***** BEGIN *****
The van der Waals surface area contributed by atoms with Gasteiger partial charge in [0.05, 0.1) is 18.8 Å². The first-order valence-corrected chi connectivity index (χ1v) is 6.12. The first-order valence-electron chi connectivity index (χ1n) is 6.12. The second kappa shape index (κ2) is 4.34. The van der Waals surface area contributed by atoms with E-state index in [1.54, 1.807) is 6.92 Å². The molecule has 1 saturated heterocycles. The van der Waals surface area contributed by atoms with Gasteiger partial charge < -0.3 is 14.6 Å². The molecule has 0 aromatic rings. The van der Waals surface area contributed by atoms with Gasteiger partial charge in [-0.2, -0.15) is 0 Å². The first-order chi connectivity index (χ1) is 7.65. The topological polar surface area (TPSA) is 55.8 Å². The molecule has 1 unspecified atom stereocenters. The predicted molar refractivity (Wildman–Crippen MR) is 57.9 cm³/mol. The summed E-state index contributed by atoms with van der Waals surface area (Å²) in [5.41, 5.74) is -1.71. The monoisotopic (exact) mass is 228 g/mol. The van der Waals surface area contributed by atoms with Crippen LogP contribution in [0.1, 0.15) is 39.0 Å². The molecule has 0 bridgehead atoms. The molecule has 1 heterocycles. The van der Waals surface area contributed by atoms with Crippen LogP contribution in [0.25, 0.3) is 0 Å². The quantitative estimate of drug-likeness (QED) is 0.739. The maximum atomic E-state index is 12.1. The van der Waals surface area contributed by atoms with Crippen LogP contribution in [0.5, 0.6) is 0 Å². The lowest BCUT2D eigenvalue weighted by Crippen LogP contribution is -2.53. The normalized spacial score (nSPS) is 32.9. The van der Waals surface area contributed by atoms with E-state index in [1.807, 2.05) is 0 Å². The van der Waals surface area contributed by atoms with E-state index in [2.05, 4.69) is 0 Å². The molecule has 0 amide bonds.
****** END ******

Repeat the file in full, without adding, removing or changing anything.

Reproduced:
The van der Waals surface area contributed by atoms with Gasteiger partial charge in [0.05, 0.1) is 18.8 Å². The first-order valence-corrected chi connectivity index (χ1v) is 6.12. The first-order valence-electron chi connectivity index (χ1n) is 6.12. The second kappa shape index (κ2) is 4.34. The van der Waals surface area contributed by atoms with E-state index in [1.54, 1.807) is 6.92 Å². The molecule has 1 saturated heterocycles. The van der Waals surface area contributed by atoms with Gasteiger partial charge < -0.3 is 14.6 Å². The molecule has 0 aromatic rings. The van der Waals surface area contributed by atoms with Gasteiger partial charge in [-0.2, -0.15) is 0 Å². The first-order chi connectivity index (χ1) is 7.65. The topological polar surface area (TPSA) is 55.8 Å². The molecule has 1 unspecified atom stereocenters. The predicted molar refractivity (Wildman–Crippen MR) is 57.9 cm³/mol. The summed E-state index contributed by atoms with van der Waals surface area (Å²) in [5.41, 5.74) is -1.71. The monoisotopic (exact) mass is 228 g/mol. The van der Waals surface area contributed by atoms with Crippen LogP contribution in [0.1, 0.15) is 39.0 Å². The molecule has 0 bridgehead atoms. The molecule has 1 heterocycles. The van der Waals surface area contributed by atoms with Crippen LogP contribution in [0.25, 0.3) is 0 Å². The quantitative estimate of drug-likeness (QED) is 0.739. The maximum atomic E-state index is 12.1. The van der Waals surface area contributed by atoms with Crippen LogP contribution in [0.5, 0.6) is 0 Å². The lowest BCUT2D eigenvalue weighted by Crippen LogP contribution is -2.53. The normalized spacial score (nSPS) is 32.9. The van der Waals surface area contributed by atoms with E-state index in [1.807, 2.05) is 0 Å². The van der Waals surface area contributed by atoms with E-state index in [2.05, 4.69) is 0 Å². The molecule has 0 amide bonds.